stop the power plant
greenpoint williamsburg water front task force

UPDATE!

THE POWER PLANT HAS BEEN STOPPED!!! TGE CASE IS OVER!!!!

January 22, 2010 - FINAL APPEAL DENIED. After nine years of litigation, it ends with more of a whimper than a bang. The New York Court of Appeals denied TransGas permission to take a further appeal to New York's highest court. So TransGas has now officially exhausted all of its appeals and will never, ever build a power plant on our community's waterfront! There are too many people to thank for this incredible victory.

March 20, 2008 - SITING BOARD VOTES UNANIMOUSLY TO DISMISS THE TRANSGAS POWER PLANT PROPOSAL. The New York State Siting Board has voted unanimously to dismiss the TransGas power plant proposal. The board found the project was not in the public interest and has cleared the way for the City to create a 28-acre waterfront park on the Bushwick Inlet. TransGas has the right to appeal, but we fully expect that they will be completely unsuccessful. Congratulations and thank you to our elected officials, the lawyers who helped prepare the case, Columbia Law School Environmental Law Clinic, Pace Energy Project, and to the hundreds of community volunteers who have worked so hard over the years to stop the power plant from destroying our neighborhood.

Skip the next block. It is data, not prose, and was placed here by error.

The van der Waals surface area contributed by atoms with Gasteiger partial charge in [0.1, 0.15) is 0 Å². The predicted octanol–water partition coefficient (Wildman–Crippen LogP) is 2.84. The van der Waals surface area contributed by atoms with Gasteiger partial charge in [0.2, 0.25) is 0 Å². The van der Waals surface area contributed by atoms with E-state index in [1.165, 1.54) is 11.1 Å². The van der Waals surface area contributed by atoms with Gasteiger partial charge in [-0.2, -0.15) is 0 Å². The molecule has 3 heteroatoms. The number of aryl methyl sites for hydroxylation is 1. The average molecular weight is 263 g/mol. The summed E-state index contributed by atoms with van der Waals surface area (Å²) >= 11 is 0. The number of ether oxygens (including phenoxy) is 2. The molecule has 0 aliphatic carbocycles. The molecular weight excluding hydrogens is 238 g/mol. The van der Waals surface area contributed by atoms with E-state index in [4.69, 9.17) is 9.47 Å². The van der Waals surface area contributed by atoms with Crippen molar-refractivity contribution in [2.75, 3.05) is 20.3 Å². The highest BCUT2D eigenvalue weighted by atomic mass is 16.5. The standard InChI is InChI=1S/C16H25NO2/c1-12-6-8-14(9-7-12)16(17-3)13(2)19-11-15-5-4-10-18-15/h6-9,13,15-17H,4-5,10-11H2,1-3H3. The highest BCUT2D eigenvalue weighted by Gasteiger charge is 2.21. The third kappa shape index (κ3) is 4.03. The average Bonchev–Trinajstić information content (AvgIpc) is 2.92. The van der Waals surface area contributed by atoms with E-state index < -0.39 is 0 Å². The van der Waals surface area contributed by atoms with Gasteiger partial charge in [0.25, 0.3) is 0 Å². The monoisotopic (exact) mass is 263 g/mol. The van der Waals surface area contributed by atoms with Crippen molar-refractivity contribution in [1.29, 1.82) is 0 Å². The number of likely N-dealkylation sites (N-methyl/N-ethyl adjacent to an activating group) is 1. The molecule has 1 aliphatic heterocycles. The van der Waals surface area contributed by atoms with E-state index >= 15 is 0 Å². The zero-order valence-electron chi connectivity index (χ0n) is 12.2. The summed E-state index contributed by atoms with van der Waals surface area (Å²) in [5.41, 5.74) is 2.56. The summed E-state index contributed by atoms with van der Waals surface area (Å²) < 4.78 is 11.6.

Read about the details of the decision here.


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Our neighborhood is their target! TGE's plans include tons of toxic emissions, threats to community-supported waterfront development, and a 325 foot tall smokestack! Is there an alternative?


In the spring of 2001, TransGas Energy Systems, LLC ("TGE") launched an aggressive campaign to construct an 1100-megawatt power plant, the largest of its kind in New York City, on the nine-acre site between North 12th and North 14th Streets, from Kent Avenue to the East River, in the heart of the Greenpoint/Williamsburg community. The Greenpoint/Williamsburg Waterfront Task Force, a growing coalition of more than 70 community groups, quickly organized to stop the TGE project, which poses a serious threat to public health, principles of environmental justice, and the hoped-for revitalization of our community waterfront.